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Born to Be a Risky Driver? The Relationship Between Cloninger’s Temperament and Character Traits and Risky Driving

Authors
  • Lajunen, Timo1
  • Gaygısız, Esma2
  • 1 Department of Psychology, Norwegian University of Science and Technology (NTNU), Trondheim , (Norway)
  • 2 Department of Economics, Middle East Technical University, Ankara , (Turkey)
Type
Published Article
Journal
Frontiers in Psychology
Publisher
Frontiers Media SA
Publication Date
May 19, 2022
Volume
13
Identifiers
DOI: 10.3389/fpsyg.2022.867396
Source
Frontiers
Keywords
Disciplines
  • Psychology
  • Original Research
License
Green

Abstract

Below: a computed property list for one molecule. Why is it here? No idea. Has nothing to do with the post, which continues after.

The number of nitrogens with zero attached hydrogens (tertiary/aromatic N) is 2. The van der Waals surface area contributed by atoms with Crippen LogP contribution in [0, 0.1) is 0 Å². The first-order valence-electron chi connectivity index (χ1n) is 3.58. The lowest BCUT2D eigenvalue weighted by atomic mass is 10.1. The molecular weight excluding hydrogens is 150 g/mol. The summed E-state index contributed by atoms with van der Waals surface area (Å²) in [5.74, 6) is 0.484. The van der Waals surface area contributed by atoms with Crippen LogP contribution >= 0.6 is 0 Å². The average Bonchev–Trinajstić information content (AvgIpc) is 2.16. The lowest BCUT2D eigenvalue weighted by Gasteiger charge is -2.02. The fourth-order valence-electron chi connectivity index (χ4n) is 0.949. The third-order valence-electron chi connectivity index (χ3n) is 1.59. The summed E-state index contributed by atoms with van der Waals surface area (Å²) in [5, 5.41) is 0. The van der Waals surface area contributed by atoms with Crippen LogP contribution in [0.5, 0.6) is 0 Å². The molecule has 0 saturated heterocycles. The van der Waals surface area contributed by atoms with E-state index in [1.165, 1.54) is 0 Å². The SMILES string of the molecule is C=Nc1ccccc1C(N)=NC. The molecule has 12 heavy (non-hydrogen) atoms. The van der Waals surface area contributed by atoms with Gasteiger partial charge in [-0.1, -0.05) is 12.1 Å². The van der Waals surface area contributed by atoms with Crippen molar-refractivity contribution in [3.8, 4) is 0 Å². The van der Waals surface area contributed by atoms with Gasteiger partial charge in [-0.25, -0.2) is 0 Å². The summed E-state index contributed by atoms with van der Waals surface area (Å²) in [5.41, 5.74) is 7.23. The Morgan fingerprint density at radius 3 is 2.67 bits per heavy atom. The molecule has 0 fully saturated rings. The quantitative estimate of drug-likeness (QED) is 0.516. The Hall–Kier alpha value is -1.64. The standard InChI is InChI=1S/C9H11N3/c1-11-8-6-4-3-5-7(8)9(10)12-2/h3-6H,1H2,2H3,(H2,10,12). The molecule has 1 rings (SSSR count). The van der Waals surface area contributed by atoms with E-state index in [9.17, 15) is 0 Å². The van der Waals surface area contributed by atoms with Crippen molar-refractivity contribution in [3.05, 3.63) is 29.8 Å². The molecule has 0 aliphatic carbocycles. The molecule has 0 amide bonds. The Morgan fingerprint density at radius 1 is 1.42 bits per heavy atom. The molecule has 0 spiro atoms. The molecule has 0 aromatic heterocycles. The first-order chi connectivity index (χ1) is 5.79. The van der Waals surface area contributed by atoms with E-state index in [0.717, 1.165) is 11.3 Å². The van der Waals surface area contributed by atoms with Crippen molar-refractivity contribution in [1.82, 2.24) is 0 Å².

Temperament refers to basic, largely inherited, relatively stable personality traits which have been present since early childhood. Considering the very fundamental role of temperament in human development and behaviour, it is reasonable to assume that temperament is also related to risky driving and drivers’ view of themselves as drivers. The aim of the present study was to investigate the relationships between Cloninger’s temperament dimensions, risky driving and drivers’ view of their perceptual motor and safety skills. The sample consisted of 335 Turkish drivers (aged 19–57; 53.7% men) who completed an Internet-based survey including Temperament and Character Inventory (TCI), Driver Behaviour Questionnaire (DBQ) and Driver Skill Inventory (DSI). Correlation analyses showed that TCI scale Cooperativeness correlated negatively with all DBQ scales indicating risky driving and positively with safety skills. In regression analyses after controlling age, gender and lifetime mileage, cooperativeness still was significantly related to all DBQ scales and safety skills. Persistence correlated negatively with ordinary violations, lapses and errors and positively with perceptual motor skills. In regression analyses, persistence was related to errors and lapses. Reward dependence was positively related to lapses and harm avoidance negatively to perceptual motor skills. The results of the present study indicate that largely innate temperament character traits may influence an individual’s predisposition to risky driving. Future studies about temperament and risky driving with larger samples allowing sub-group analyses are needed.

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